Advisory Committee Chair
Advisory Committee Members
Date of Award
Degree Name by School
Master of Arts (MA) College of Arts and Sciences
Due to medical advancements in antiretroviral therapy (ART), HIV has transitioned from a terminal illness to a chronic condition requiring long-term management. Despite substantial improvements in life expectancy in the modern treatment era, PLWH still face significant medical comorbidities and threats to their health-related quality of life. HIV appears to sensitize the peripheral nervous system and facilitate sensitivity to a painful stimulus. A growing body of evidence derived from animal models has shown a specific biological basis linking HIV to pain sensitivity. HIV is likely not the only factor contributing to greater pain sensitivity; there are also important psychosocial factors like pain catastrophizing and social stigma related to HIV status. Pain catastrophizing is a negative emotional and cognitive response to actual or anticipated pain. It is common for individuals with HIV to be subjected to stigma due to their health status and other lifestyle factors. Studies have shown that significant relationships between pain catastrophizing and stigma and poor health outcomes. This study seeks to determine whether self-repots of internalized, anticipated, and enacted HIV stigma are related to increased pain sensitivity and excessive catastrophic thoughts about pain in PLWH. To investigate differences in experimental pain sensitivity, the researchers enrolled 50 individuals with HIV from the 1917 Clinic in downtown Birmingham as well as 50 controls without HIV from the surrounding community. Results showed that PLWH were generally more pain sensitive than controls, and that heightened pain sensitivity in PLWH may have been directly driven by the detectable presence of HIV. PLWH reported significantly greater pain catastrophizing than controls without HIV, suggesting that irrespective of viral load status, PLWH tended to engage in more catastrophic thoughts. There was no evidence for a relationship between HIV- related stigma and measurements of pain sensitivity. Results suggest that HIV may affect faciltatory pain processes but not inhibitory pain processes in PLWH.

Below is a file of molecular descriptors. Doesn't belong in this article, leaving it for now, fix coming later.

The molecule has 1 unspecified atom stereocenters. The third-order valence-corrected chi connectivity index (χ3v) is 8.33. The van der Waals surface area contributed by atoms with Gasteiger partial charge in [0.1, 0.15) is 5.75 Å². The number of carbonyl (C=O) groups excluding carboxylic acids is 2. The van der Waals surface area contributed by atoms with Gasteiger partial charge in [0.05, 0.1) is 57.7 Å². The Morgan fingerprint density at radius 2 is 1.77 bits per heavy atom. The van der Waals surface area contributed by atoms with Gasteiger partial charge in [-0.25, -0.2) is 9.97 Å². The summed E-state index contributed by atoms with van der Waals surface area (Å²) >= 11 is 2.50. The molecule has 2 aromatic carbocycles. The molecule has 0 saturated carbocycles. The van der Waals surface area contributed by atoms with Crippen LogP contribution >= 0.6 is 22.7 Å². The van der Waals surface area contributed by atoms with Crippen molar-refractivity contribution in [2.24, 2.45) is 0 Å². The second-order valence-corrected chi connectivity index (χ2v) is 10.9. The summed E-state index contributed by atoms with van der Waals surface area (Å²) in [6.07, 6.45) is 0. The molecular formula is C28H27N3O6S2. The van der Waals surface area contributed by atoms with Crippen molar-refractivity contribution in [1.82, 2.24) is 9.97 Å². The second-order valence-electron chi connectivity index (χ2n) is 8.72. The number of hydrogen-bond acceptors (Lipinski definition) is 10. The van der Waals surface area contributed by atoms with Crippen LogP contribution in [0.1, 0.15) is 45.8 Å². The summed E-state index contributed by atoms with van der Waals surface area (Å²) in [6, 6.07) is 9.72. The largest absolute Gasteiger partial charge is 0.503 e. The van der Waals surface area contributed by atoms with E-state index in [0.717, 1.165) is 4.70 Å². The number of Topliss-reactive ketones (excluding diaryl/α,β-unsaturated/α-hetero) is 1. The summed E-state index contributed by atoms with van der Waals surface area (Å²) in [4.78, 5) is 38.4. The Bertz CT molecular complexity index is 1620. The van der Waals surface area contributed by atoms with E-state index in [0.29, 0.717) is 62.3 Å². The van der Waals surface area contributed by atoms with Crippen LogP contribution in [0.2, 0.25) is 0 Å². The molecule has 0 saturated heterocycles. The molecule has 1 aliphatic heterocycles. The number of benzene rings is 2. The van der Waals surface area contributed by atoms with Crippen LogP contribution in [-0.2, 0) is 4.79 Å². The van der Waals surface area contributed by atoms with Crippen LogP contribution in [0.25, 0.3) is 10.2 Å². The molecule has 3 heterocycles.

Owens, Michael Alexander, "The Effects Of Pain Catastrophizing And Hiv-Related Stigma On Pain Sensitivity In Persons Living With Hiv (Plwh)" (2017). All ETDs from UAB. 2642.